Northwestern University has dropped its COVID-19 testing requirement.
But the vaccination mandate stays.
In a message Monday to NU students and staff, Vice President Luke Figora and Provost Kathleen Hagerty explain that weekly COVID testing is “no longer required” for individuals who have an approved exemption from the shots.
That’s a very small number, as the officials say that more than 98% of the university community — students, faculty, and staff — has met the immunization requirement. Testing was not required for them.
As for boosters, Northwestern had previously phased out that mandate. However, Figora and Hagerty say that NU still “strongly recommend(s) boosters” as a way of “minimizing severe illness.” And the booster requirement might be reinstated “if future boosters provide different benefits than we know today.”
Next issue: Quarantining. That will no longer be required for those who are simply exposed to COVID, but do not test positive.
However, for on-campus residential students who come down with a confirmed case, NU will provide isolation housing “at least through the remainder of the calendar year.”
Plus, those testing positive, students or employees, are still required to report that to the university.
In addition, “To support academic flexibility,” the administrators say, instructors who teach an in-person class “may teach up to 10% of their class sessions remotely in the fall.”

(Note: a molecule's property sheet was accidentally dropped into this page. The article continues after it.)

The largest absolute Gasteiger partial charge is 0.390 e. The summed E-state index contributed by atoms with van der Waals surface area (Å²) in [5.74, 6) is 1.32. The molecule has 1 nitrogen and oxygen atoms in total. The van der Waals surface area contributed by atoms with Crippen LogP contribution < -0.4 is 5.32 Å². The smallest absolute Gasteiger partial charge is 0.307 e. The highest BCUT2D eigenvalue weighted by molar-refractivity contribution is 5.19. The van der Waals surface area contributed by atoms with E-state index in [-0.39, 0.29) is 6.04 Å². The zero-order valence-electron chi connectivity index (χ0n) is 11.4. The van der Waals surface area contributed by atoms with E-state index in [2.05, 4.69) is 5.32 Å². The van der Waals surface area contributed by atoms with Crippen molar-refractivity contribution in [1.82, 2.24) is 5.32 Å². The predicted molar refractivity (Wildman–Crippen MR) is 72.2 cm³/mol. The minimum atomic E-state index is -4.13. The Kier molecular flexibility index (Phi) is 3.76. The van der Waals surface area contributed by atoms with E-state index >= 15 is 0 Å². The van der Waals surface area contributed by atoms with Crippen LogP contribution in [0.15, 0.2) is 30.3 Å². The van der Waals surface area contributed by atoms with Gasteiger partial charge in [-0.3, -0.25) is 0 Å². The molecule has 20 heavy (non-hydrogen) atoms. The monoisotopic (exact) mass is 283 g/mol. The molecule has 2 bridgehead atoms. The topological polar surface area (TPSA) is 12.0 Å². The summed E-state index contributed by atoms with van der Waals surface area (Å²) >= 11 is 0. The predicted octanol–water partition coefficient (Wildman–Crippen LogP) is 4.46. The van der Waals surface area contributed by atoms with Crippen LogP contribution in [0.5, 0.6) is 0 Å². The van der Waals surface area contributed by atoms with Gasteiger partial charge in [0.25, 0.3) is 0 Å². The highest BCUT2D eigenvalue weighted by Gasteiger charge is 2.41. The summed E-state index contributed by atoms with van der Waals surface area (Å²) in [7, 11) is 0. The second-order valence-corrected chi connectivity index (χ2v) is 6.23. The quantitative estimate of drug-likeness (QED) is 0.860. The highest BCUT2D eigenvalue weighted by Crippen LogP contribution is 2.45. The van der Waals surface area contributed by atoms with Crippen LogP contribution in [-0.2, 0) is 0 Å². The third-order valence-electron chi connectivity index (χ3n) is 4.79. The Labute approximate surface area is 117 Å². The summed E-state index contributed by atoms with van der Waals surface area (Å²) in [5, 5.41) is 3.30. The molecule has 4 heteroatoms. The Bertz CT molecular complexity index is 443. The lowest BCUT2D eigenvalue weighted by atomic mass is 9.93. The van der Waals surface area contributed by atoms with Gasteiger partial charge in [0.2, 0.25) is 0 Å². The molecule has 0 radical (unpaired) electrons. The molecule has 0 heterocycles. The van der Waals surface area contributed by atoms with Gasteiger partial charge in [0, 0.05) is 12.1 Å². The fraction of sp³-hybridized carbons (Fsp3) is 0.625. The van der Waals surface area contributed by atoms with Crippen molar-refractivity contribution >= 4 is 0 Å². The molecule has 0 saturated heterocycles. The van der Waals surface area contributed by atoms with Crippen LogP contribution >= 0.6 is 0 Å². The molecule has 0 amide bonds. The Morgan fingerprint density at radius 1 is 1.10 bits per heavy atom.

The new rules cover the rest of the summer session, as well as the upcoming 2022-23 school year unless otherwise noted.
If your head is spinning, not from COVID but rather from all of the changes, the modifications are in line with the latest federal and local guidelines.
“The COVID-19 landscape at Northwestern” and in surrounding communities “has remained stable” since earlier in the summer, the officials say.
But, as has been the case since March 2020 when the pandemic roared across the world, things can change quickly.
“While we adapt to the long-term nature of COVID-19,” Figora and Hagerty say, “we will also remain nimble and responsive to the trajectory of the pandemic.”